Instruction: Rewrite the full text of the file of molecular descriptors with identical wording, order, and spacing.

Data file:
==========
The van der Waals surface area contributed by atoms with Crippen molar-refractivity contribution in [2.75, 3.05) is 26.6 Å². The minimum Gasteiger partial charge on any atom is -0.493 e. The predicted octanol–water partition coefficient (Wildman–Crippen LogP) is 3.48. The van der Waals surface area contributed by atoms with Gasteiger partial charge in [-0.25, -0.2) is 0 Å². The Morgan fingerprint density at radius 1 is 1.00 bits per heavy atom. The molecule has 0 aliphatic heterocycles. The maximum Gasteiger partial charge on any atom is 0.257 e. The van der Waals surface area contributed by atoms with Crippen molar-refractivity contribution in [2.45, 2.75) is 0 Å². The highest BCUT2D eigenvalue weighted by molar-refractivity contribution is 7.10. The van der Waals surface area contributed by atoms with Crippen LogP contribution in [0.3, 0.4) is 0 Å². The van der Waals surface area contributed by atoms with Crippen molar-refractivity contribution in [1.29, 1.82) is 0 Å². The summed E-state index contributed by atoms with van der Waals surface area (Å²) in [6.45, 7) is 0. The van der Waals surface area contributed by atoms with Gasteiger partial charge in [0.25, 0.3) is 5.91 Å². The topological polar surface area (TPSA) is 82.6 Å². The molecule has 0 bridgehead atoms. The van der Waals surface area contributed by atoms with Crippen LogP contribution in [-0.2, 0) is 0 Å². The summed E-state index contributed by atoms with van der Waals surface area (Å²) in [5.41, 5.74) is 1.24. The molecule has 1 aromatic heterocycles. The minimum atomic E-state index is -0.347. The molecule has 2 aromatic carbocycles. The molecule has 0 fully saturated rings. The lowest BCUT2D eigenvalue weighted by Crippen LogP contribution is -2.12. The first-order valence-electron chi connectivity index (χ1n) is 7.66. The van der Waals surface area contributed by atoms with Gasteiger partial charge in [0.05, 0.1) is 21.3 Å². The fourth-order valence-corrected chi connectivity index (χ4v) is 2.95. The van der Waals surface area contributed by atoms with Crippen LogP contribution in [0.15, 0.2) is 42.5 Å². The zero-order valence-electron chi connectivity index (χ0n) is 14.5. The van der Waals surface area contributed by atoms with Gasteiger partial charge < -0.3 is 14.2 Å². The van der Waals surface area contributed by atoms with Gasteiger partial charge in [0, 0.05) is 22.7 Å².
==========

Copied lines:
The van der Waals surface area contributed by atoms with Crippen molar-refractivity contribution in [2.75, 3.05) is 26.6 Å². The minimum Gasteiger partial charge on any atom is -0.493 e. The predicted octanol–water partition coefficient (Wildman–Crippen LogP) is 3.48. The van der Waals surface area contributed by atoms with Gasteiger partial charge in [-0.25, -0.2) is 0 Å². The Morgan fingerprint density at radius 1 is 1.00 bits per heavy atom. The molecule has 0 aliphatic heterocycles. The maximum Gasteiger partial charge on any atom is 0.257 e. The van der Waals surface area contributed by atoms with Crippen molar-refractivity contribution in [2.45, 2.75) is 0 Å². The highest BCUT2D eigenvalue weighted by molar-refractivity contribution is 7.10. The van der Waals surface area contributed by atoms with Crippen LogP contribution in [0.3, 0.4) is 0 Å². The van der Waals surface area contributed by atoms with Crippen molar-refractivity contribution in [1.29, 1.82) is 0 Å². The summed E-state index contributed by atoms with van der Waals surface area (Å²) in [6.45, 7) is 0. The van der Waals surface area contributed by atoms with Gasteiger partial charge in [0.25, 0.3) is 5.91 Å². The topological polar surface area (TPSA) is 82.6 Å². The molecule has 0 bridgehead atoms. The van der Waals surface area contributed by atoms with Crippen LogP contribution in [-0.2, 0) is 0 Å². The summed E-state index contributed by atoms with van der Waals surface area (Å²) in [5.41, 5.74) is 1.24. The molecule has 1 aromatic heterocycles. The minimum atomic E-state index is -0.347. The molecule has 2 aromatic carbocycles. The molecule has 0 fully saturated rings. The lowest BCUT2D eigenvalue weighted by Crippen LogP contribution is -2.12. The first-order valence-electron chi connectivity index (χ1n) is 7.66. The van der Waals surface area contributed by atoms with Gasteiger partial charge in [0.05, 0.1) is 21.3 Å². The fourth-order valence-corrected chi connectivity index (χ4v) is 2.95. The van der Waals surface area contributed by atoms with Crippen LogP contribution in [0.15, 0.2) is 42.5 Å². The zero-order valence-electron chi connectivity index (χ0n) is 14.5. The van der Waals surface area contributed by atoms with Gasteiger partial charge < -0.3 is 14.2 Å². The van der Waals surface area contributed by atoms with Gasteiger partial charge in [0, 0.05) is 22.7 Å².